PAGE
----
• My wife went to Hope Baptist in Las Vegas. The preacher was from Georgia and taught from the Word. She really liked it. Now we go to a Calvary Chapel “mega” church that sometimes is a little too contemporary for my taste, but does teach God’s Word and it’s all about Jesus, Jesus, Jesus. But i would like to go to a smaller traditional church someday. Maybe a Baptist church. :)

      • Hmmmmmmmmmmmmm….. Paxil anyone? :-P

    • It seems to me that most of the biblical references to falling down before the Lord are talking about falling prostrate on one’s face, not backwards as is always seen in revival settings.

      The Acts 2 reference says that some made fun of them, attributing their speaking in various languages to drunkenness, not that the disciples were “acting drunk” per se.

      The Acts 3:8 reference was a joyful response of praise to an awesome healing; what Michael is talking about (I think) is some “got the Spirit” sort of thing where “I can’t control it; it’s the Holy Spirit!” That is *not* what the Acts passage is about.

      • Re: falling down –and in absolute terror, not ecstasy.

      • For the record: We Pentecostals don’t believe in the whole “I can’t control it; it’s the Holy Spirit!” excuse. We certainly can control it. (Otherwise we wouldn’t be able to accuse other people of quenching the Spirit.)

        • Maybe “I can’t control it” is not the most accurate way to put it. But the unusual physical movements are still attributed to the Holy Spirit. In other words, people are not claiming that they’ve decided to act oddly just because they though it was a good way to worship God; it is usually attributed to the Holy Spirit by observers or by the worshiper. So maybe “I should allow it” or “I should not resist it” is a better way to phrase it. But even so, I have had friends come back from out-of-state revival experiences with new shaky “manifestations of the Spirit” that they would thereafter experience during prayer/singing that they claimed would just “happen.”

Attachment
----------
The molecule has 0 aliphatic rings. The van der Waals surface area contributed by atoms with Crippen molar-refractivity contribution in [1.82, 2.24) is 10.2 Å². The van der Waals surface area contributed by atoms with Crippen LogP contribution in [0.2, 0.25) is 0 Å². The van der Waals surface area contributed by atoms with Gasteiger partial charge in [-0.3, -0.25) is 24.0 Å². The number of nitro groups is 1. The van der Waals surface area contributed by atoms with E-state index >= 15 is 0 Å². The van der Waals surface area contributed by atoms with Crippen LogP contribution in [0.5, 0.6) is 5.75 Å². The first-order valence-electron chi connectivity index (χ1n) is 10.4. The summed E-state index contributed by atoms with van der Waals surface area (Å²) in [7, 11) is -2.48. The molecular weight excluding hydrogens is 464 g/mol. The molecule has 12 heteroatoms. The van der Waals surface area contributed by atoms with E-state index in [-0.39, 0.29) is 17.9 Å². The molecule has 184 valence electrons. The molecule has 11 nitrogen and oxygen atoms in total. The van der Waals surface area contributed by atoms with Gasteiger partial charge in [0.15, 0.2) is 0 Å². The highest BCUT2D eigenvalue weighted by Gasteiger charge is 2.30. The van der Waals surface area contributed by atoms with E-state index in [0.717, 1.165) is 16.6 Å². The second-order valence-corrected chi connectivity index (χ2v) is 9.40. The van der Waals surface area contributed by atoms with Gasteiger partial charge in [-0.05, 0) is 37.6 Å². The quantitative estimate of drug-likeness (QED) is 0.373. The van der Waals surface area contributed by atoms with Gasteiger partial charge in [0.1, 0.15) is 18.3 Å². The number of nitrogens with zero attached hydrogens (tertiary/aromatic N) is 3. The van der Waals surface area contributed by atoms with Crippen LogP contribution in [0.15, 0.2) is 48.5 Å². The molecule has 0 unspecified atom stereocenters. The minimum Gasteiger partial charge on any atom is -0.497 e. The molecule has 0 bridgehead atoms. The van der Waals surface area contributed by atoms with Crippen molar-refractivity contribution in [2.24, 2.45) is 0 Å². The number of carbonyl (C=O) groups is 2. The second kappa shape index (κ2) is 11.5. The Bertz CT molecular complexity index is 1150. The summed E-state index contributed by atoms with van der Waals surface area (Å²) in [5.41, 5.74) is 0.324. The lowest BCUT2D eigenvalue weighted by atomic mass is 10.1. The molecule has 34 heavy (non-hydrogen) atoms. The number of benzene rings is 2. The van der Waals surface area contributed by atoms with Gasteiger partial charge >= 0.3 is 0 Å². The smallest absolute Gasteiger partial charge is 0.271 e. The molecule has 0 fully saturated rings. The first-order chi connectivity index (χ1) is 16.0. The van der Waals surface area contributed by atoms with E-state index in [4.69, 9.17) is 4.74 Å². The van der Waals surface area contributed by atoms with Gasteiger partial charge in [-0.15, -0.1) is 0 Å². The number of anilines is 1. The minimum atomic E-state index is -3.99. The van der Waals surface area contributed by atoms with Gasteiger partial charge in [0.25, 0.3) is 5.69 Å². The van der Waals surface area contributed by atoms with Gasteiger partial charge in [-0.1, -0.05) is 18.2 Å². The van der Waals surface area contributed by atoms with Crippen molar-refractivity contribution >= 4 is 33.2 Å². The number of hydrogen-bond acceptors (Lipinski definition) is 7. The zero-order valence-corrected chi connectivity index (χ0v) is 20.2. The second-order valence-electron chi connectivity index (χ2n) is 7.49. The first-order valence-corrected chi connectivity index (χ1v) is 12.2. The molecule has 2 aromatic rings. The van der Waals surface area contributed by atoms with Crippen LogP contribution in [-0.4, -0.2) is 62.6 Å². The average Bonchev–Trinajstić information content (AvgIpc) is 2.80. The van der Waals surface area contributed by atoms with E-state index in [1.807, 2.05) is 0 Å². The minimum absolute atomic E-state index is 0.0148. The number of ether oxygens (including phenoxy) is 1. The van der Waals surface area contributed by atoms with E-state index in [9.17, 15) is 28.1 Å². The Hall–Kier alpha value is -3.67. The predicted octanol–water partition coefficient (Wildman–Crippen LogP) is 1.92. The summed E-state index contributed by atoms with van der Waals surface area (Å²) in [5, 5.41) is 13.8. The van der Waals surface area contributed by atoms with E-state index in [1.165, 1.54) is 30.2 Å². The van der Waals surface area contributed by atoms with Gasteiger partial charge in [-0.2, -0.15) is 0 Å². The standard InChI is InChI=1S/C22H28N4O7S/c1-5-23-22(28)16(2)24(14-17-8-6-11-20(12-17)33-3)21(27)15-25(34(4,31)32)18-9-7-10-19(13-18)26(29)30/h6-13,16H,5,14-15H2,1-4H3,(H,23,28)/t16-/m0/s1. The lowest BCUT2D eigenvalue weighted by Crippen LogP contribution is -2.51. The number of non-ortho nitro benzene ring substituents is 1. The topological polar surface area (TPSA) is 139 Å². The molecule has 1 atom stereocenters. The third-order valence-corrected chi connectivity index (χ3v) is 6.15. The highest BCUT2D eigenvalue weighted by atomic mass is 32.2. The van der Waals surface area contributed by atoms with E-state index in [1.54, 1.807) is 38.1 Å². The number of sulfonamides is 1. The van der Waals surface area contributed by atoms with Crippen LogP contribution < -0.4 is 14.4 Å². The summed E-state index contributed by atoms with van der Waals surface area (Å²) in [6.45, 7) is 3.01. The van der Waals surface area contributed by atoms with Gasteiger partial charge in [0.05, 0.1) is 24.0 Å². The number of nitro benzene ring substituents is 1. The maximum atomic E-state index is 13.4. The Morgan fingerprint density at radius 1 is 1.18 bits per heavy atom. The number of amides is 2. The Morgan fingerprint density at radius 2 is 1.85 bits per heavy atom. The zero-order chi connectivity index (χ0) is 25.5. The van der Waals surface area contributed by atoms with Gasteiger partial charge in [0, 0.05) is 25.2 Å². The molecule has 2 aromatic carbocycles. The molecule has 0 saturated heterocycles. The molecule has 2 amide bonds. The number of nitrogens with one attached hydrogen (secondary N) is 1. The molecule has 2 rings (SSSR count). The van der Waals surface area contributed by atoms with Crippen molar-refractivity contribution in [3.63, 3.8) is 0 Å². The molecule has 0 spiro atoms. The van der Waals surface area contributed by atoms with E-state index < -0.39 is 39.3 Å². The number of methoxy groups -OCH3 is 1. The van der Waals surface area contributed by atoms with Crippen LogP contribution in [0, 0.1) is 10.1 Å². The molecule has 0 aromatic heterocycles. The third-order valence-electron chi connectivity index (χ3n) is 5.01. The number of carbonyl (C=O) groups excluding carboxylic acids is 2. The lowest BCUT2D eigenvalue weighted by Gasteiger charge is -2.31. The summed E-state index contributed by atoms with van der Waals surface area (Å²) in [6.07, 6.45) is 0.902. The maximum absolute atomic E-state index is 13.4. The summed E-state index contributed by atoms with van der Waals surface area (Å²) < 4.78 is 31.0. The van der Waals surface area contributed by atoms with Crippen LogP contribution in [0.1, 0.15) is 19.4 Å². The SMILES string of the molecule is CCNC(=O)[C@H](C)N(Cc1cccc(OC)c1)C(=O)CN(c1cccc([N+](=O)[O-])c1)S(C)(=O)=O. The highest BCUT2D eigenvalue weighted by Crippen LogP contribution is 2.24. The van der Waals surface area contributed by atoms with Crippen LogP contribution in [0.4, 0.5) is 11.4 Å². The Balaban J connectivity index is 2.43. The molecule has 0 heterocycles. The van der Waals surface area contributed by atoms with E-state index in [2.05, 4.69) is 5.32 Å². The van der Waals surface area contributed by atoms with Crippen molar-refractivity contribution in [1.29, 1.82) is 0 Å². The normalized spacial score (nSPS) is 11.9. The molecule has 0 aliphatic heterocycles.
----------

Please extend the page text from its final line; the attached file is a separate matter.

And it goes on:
Of course, I’m not trying to judge anyone else’s experiences; my big point is that the verses cited in this sub-thread are poor proof texts to use as support.

          • The official Pentecostal viewpoint on this may be phrased more kindly than this, but essentially its, “They’re full of crap.”

            Yes, the Spirit can “make” people do all sorts of things. But the people who do them are always voluntary, willing participants in such things. Self-control is a fruit of the Spirit. That applies just as much to the supernatural as to the natural. The Holy Spirit is not the author of wrong behavior. (Socially inappropriate, perhaps, but never wrong.)

    • Marcus Johnson says:

      I don’t think that MS is mistaken, only that his list is incomplete. Let me add one “I’m tired” statement to the mix:

      I’m tired of proof-texting. The Gospel is not a mass of verses from which one can pick and choose a few to affirm a doctrinal belief. Men broke the Bible into books, chapters, and verses to facilitate reading, but the real Scripture is a narrative created within a historical, cultural, and theological context. Would it make sense to grab a 700-page novel, flip to four random passages on random pages, and draw a conclusion about the author’s intent regarding the whole novel from those sentences, without reading the novel as a cohesive narrative, and without an understanding of historical context surrounding the narrative? Your literature professor would pimp slap you if you tried. So why do we do it with the Bible?